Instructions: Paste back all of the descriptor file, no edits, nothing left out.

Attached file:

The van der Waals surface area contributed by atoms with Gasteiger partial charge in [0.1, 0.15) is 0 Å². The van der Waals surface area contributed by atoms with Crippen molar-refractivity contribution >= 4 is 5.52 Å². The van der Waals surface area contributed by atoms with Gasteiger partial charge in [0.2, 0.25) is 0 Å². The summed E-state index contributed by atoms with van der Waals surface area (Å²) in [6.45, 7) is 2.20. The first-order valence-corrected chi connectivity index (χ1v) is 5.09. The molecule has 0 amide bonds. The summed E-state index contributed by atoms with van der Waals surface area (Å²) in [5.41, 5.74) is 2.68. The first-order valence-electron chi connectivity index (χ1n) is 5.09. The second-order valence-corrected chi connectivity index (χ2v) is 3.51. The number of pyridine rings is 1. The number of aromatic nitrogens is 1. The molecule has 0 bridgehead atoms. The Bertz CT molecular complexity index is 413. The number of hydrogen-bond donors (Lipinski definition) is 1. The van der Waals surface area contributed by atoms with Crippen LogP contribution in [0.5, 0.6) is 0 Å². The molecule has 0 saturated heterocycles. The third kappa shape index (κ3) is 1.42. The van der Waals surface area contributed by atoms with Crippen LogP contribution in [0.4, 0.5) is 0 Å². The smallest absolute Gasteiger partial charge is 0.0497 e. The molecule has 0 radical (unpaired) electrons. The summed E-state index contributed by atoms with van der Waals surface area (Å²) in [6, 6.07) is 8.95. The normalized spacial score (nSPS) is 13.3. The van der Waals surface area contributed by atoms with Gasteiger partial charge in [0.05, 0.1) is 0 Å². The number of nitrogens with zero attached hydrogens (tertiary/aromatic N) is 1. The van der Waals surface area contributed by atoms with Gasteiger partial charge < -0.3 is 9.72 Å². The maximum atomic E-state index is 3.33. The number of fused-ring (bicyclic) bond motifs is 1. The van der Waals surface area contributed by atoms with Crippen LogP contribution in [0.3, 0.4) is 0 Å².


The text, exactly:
The van der Waals surface area contributed by atoms with Gasteiger partial charge in [0.1, 0.15) is 0 Å². The van der Waals surface area contributed by atoms with Crippen molar-refractivity contribution >= 4 is 5.52 Å². The van der Waals surface area contributed by atoms with Gasteiger partial charge in [0.2, 0.25) is 0 Å². The summed E-state index contributed by atoms with van der Waals surface area (Å²) in [6.45, 7) is 2.20. The first-order valence-corrected chi connectivity index (χ1v) is 5.09. The molecule has 0 amide bonds. The summed E-state index contributed by atoms with van der Waals surface area (Å²) in [5.41, 5.74) is 2.68. The first-order valence-electron chi connectivity index (χ1n) is 5.09. The second-order valence-corrected chi connectivity index (χ2v) is 3.51. The number of pyridine rings is 1. The number of aromatic nitrogens is 1. The molecule has 0 bridgehead atoms. The Bertz CT molecular complexity index is 413. The number of hydrogen-bond donors (Lipinski definition) is 1. The van der Waals surface area contributed by atoms with Crippen LogP contribution in [0.5, 0.6) is 0 Å². The molecule has 0 saturated heterocycles. The third kappa shape index (κ3) is 1.42. The van der Waals surface area contributed by atoms with Crippen LogP contribution in [0.4, 0.5) is 0 Å². The smallest absolute Gasteiger partial charge is 0.0497 e. The molecule has 0 radical (unpaired) electrons. The summed E-state index contributed by atoms with van der Waals surface area (Å²) in [6, 6.07) is 8.95. The normalized spacial score (nSPS) is 13.3. The van der Waals surface area contributed by atoms with Gasteiger partial charge in [0.05, 0.1) is 0 Å². The number of nitrogens with zero attached hydrogens (tertiary/aromatic N) is 1. The van der Waals surface area contributed by atoms with Gasteiger partial charge < -0.3 is 9.72 Å². The maximum atomic E-state index is 3.33. The number of fused-ring (bicyclic) bond motifs is 1. The van der Waals surface area contributed by atoms with Crippen LogP contribution in [0.3, 0.4) is 0 Å².